Sunday, June 24, 2012


There’s a few different stories about the true origin of Stromboli, but for the sake of regional cooking week, we’re going to assume that it was indeed invented in the town of Essington, outside of Philadelphia.  The basic idea is a meat-y (or vegetable-y, if you’re into that sort of thing) filling inside pizza dough. Not to be confused with calzones, which are just pointless.

Stromboli (yields 2 big ass strombolis)

Pizza dough (recipe follows)
½ pound Italian sausages, casings removed
1 cup diced onions
1 lb. package of mushrooms, sliced
2 serrano peppers, deseeded, deveined, diced
2 cloves garlic, minced
¼ pound pepperoni
¼ pound capicola ham
¼ pound pancetta
Tomato sauce
2 cups grated mozzarella
1.5 cup shredded parmesan cheese
Fresh basil (a handful), chiffonaded
Fresh parsley (a handful), chopped
1 large egg, beaten with 1 tablespoon of water for egg wash

First things first - In a large sauté pan over medium heat, brown the sausages. Remove and let cool. Add the onions, mushroom, and peppers, and cook on medium/medium low for about 7 minutes, until the onions are softened and the mushrooms have released their liquid. Add the garlic, season with salt, pepper, and oregano and cook for a minute more. Remove from heat and let cool.

Assembly – on a lightly floured surface, divide the dough in half, and roll one half into a rectangle approximately 16 inches long and 12 inches wide. Scoop on half the onion mixture, half the sausage, half the meats, a ladle full of tomato sauce, half the mozzarella, and ½ cup of grated parmesan. Top with the basil and parmesan. You’ll want to stack all of the filling in a line, off center (closer to you). Brush the far side of the dough with the egg wash. Fold the dough up creating a lazy cylinder. Bring the far side up last, pressing it against the near side of the Stromboli. Transfer to a baking sheet and cover, letting the dough rise/proof/whatever it does for 20-30 minutes. Repeat with the rest of the dough and fillings.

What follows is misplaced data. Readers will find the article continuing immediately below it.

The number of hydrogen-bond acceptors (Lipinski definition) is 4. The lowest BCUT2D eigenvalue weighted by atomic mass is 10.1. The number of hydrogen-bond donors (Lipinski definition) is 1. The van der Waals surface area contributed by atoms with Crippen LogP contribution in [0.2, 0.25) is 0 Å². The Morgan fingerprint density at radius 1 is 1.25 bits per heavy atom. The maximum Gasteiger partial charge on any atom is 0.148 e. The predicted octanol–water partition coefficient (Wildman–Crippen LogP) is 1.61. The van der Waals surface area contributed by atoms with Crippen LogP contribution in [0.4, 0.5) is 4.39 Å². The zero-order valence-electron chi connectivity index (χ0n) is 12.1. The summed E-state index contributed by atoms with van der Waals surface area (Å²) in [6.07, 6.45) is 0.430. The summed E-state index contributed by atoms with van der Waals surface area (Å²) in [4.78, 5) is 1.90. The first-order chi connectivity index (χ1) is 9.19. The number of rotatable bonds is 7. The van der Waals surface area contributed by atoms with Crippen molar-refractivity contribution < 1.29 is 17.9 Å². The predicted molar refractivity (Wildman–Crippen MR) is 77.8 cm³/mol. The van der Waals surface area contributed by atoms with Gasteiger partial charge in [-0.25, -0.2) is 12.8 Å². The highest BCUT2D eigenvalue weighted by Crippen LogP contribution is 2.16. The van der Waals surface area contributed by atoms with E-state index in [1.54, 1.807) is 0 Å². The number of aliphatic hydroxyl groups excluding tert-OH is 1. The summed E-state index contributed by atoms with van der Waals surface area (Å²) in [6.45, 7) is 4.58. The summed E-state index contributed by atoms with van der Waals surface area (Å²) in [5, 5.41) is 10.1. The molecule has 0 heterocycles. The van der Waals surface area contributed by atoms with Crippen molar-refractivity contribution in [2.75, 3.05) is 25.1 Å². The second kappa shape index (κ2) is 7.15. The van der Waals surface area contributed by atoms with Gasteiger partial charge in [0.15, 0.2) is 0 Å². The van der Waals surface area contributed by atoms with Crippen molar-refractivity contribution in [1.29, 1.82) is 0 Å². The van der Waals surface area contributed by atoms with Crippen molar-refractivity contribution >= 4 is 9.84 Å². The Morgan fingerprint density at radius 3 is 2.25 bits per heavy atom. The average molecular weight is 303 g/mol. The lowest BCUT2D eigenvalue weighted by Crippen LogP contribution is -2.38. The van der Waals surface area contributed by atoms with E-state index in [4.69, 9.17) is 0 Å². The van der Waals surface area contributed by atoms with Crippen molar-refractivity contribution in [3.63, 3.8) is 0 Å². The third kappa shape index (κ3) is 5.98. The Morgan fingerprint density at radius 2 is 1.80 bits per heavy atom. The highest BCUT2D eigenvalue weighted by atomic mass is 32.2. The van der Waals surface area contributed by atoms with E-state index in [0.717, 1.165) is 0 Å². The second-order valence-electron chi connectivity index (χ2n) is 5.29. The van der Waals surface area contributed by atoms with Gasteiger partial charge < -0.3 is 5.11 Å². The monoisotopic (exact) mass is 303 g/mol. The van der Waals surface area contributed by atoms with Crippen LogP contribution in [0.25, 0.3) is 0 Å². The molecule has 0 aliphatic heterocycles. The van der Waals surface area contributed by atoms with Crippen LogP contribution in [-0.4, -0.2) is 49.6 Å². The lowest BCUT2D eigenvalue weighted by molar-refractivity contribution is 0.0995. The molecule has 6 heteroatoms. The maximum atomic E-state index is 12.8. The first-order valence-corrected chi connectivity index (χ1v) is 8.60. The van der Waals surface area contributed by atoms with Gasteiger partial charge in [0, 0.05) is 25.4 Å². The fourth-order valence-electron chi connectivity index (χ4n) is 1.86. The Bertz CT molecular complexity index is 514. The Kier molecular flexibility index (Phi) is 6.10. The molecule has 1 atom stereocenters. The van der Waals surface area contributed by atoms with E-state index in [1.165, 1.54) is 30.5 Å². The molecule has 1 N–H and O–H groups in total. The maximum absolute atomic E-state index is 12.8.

Baking - Preheat your oven to 375°F. Bake the strombolis for 20 minutes, rotating the two between oven racks halfway through. After the 20 minutes, top the strombolis with the remaining parmesan cheese, and cook for 5 minutes more, until the cheese is golden. Don’t be tempted to use the broiler for this, or you’ll just end up burning the tops. Ask me how I know. Apparently when you take these out of the oven you should let them rest for 10 minutes, but I sure wasn’t about to wait.

Pizza Dough

500 Grams (about 4 cups) all-purpose flour
300 grams (about 1 ¼ cup) water
1 teaspoon active dry yeast
1 tablespoon sugar
2 tablespoons olive oil
2 teaspoons kosher salt

Add about half the water to a bowl/container and add the sugar and yeast. Let the yeast do its thing for 10 minutes or so – it will be foamy. Place the flour, remaining water, yeast/sugar/water mixture, salt and olive oil in the bowl of a stand mixer. Mix with the dough hook to combine, then mix for 5-8 minutes, or knead by hand. Once the dough is nice and smooth, break off a piece and stretch it. If it stretches until translucent, you’re in business. Spray a large bowl with cooking spray, transfer the dough to the bowl, cover and let rise until the dough has doubled in size and doesn’t spring back when you push your finger in, 2-4 hours depending on how warm it is in your kitchen.


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